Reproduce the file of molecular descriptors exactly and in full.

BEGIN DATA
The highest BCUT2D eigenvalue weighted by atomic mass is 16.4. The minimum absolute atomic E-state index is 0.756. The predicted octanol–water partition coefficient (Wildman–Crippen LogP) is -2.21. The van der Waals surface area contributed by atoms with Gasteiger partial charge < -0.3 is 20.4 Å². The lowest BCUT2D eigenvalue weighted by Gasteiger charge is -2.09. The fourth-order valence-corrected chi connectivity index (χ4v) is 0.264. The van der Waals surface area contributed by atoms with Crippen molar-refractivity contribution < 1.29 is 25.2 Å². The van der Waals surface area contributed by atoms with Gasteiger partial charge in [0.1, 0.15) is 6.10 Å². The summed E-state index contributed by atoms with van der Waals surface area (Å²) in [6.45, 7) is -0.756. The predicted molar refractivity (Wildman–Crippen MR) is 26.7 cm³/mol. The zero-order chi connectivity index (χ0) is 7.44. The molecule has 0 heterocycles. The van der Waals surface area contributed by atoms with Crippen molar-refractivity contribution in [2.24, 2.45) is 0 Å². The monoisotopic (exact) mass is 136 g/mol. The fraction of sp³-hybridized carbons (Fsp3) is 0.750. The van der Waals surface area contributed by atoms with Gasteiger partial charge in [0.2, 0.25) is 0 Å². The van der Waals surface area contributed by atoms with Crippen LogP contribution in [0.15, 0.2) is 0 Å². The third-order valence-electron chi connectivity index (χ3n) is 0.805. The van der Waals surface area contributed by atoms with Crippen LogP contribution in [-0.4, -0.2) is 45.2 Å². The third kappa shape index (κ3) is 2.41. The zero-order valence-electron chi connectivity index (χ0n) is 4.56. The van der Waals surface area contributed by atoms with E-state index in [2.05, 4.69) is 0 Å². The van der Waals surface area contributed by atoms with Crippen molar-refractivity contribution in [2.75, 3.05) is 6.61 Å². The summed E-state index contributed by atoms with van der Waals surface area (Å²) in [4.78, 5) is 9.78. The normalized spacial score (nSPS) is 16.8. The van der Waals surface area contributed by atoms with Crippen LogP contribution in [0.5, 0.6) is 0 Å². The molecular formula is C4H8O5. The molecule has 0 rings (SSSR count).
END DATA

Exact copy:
The highest BCUT2D eigenvalue weighted by atomic mass is 16.4. The minimum absolute atomic E-state index is 0.756. The predicted octanol–water partition coefficient (Wildman–Crippen LogP) is -2.21. The van der Waals surface area contributed by atoms with Gasteiger partial charge < -0.3 is 20.4 Å². The lowest BCUT2D eigenvalue weighted by Gasteiger charge is -2.09. The fourth-order valence-corrected chi connectivity index (χ4v) is 0.264. The van der Waals surface area contributed by atoms with Crippen molar-refractivity contribution < 1.29 is 25.2 Å². The van der Waals surface area contributed by atoms with Gasteiger partial charge in [0.1, 0.15) is 6.10 Å². The summed E-state index contributed by atoms with van der Waals surface area (Å²) in [6.45, 7) is -0.756. The predicted molar refractivity (Wildman–Crippen MR) is 26.7 cm³/mol. The zero-order chi connectivity index (χ0) is 7.44. The molecule has 0 heterocycles. The van der Waals surface area contributed by atoms with Crippen molar-refractivity contribution in [2.24, 2.45) is 0 Å². The monoisotopic (exact) mass is 136 g/mol. The fraction of sp³-hybridized carbons (Fsp3) is 0.750. The van der Waals surface area contributed by atoms with Gasteiger partial charge in [0.2, 0.25) is 0 Å². The van der Waals surface area contributed by atoms with Crippen LogP contribution in [0.15, 0.2) is 0 Å². The third-order valence-electron chi connectivity index (χ3n) is 0.805. The van der Waals surface area contributed by atoms with Crippen LogP contribution in [-0.4, -0.2) is 45.2 Å². The third kappa shape index (κ3) is 2.41. The zero-order valence-electron chi connectivity index (χ0n) is 4.56. The van der Waals surface area contributed by atoms with E-state index in [2.05, 4.69) is 0 Å². The van der Waals surface area contributed by atoms with Crippen molar-refractivity contribution in [2.75, 3.05) is 6.61 Å². The summed E-state index contributed by atoms with van der Waals surface area (Å²) in [4.78, 5) is 9.78. The normalized spacial score (nSPS) is 16.8. The van der Waals surface area contributed by atoms with Crippen LogP contribution in [0.5, 0.6) is 0 Å². The molecular formula is C4H8O5. The molecule has 0 rings (SSSR count).